Spring on the Farm

Spring on the Farm

Spring is the busiest season of all on the farm, and understanding spring farm tasks is the first step in being ready to tackle each one for a productive and prosperous season.

In spring…

  • Snow melts and fields and roads flood.
    Moisture is essential for seeds to sprout and crops to grow, but the deluge of moisture in spring can wash out roads and flood fields. Inspecting roads and pathways for appropriate drainage is essential, and livestock should be examined so they do not suffer from moisture-related food trouble.
  • Weather warms and animals are turned outside.
    After a long winter indoors, livestock welcomes the opportunity to be outside in mild spring temperatures. Before letting livestock into pastures and pens, however, fences must be inspected and repaired. Once livestock is outdoors, sheds, barns and coops can be cleaned and repaired as needed.
  • Young animals are born.
    Livestock flocks and herds always increase in spring as young animals are born, and while that growth is welcomed, it also means additional work. Pregnant and nursing livestock should be carefully monitored to be sure they are not suffering post-birth complications, and newborns should be checked for appropriate health. Food sources may need adjusting to supply the proper nutrition for different stages of life.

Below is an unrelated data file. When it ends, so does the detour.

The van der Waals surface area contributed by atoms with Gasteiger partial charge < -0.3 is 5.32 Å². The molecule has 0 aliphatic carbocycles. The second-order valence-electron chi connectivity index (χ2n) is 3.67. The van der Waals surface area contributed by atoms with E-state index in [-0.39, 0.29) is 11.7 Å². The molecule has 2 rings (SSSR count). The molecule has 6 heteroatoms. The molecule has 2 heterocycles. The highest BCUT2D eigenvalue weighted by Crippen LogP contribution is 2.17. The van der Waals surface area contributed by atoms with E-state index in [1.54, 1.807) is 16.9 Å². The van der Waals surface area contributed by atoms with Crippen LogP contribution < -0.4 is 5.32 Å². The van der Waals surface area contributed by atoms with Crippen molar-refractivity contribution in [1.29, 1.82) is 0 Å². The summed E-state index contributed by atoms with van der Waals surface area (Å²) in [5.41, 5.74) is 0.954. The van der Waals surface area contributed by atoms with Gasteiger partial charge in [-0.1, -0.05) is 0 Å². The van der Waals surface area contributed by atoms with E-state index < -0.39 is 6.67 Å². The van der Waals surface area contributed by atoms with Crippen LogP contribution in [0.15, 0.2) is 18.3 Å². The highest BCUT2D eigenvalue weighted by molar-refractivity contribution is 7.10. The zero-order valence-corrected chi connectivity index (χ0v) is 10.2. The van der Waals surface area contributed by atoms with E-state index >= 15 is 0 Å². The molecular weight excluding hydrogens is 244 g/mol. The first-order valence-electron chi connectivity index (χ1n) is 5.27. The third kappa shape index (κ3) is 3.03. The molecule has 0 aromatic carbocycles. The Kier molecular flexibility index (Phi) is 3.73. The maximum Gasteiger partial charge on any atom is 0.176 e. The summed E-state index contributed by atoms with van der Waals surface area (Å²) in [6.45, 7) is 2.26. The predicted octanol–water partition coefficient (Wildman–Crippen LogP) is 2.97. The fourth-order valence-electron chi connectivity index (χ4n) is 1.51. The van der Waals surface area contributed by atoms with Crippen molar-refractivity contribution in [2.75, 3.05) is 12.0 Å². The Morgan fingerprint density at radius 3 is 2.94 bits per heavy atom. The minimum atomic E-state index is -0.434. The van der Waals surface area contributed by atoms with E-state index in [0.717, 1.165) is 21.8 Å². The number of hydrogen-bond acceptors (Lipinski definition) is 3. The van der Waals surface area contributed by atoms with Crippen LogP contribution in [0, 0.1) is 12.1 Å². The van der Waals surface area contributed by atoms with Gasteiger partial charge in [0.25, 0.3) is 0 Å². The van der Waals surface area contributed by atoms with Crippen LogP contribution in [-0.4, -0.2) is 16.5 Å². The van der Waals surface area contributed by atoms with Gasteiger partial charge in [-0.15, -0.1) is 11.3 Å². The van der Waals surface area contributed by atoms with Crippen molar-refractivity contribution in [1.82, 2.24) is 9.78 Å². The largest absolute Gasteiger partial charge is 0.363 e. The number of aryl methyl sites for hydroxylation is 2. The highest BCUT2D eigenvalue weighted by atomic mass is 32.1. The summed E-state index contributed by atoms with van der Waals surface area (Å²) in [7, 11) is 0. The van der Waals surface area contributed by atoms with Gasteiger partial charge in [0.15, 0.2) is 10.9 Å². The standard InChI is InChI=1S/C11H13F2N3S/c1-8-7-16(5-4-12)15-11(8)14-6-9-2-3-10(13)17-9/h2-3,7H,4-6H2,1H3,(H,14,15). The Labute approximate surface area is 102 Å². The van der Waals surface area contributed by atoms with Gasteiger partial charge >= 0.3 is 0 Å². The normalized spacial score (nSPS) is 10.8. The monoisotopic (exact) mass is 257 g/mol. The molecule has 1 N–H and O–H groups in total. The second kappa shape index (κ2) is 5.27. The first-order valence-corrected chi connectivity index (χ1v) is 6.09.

• Fields are plowed and crops planted.
    Spring is a rush of work to get crops in the ground before weeds take over, and quickly establishing crops is essential. Manure or other fertilizer may need working into fields, and soil may need to be tested to ensure the best condition for planned crops. Tools and equipment must be in peak condition to tend to fields, and fruit trees may need pruning before they bloom.
  • Seeds are started.
    In northern areas where spring is late, starting seeds indoors can dramatically increase crop yields and allow for better crop diversity. Using greenhouses or temporary seed-starting setups is essential to give young seeds the best care, and they will need transplanting as the season catches up with their growth needs.
  • Sap is rising.
    While tapping trees and making maple syrup or maple sugar is a dying art for many farmers, there is still a healthy niche market for this type of vintage production, and some commercial operations fare well with syrup as a crop. Trees need to be tended carefully for the best production, and the process has to be followed closely for the optimum results or the entire crop can be lost.
  • Schools are visiting.
    Spring is a great time for school field trips to farms, and farmers can offer unique educational opportunities to local students by providing outdoor classroom experiences and tours. Coordinating with teachers will help create an age-appropriate experience for students to introduce them to what farmers do and how farms are important for everyone.

Spring is a hectic season for farmers, with many tasks to do and unpredictable weather to do it with. Knowing what tasks are ahead is the best way to prepare for spring, however, and proper preparation will ensure a productive, healthy season.

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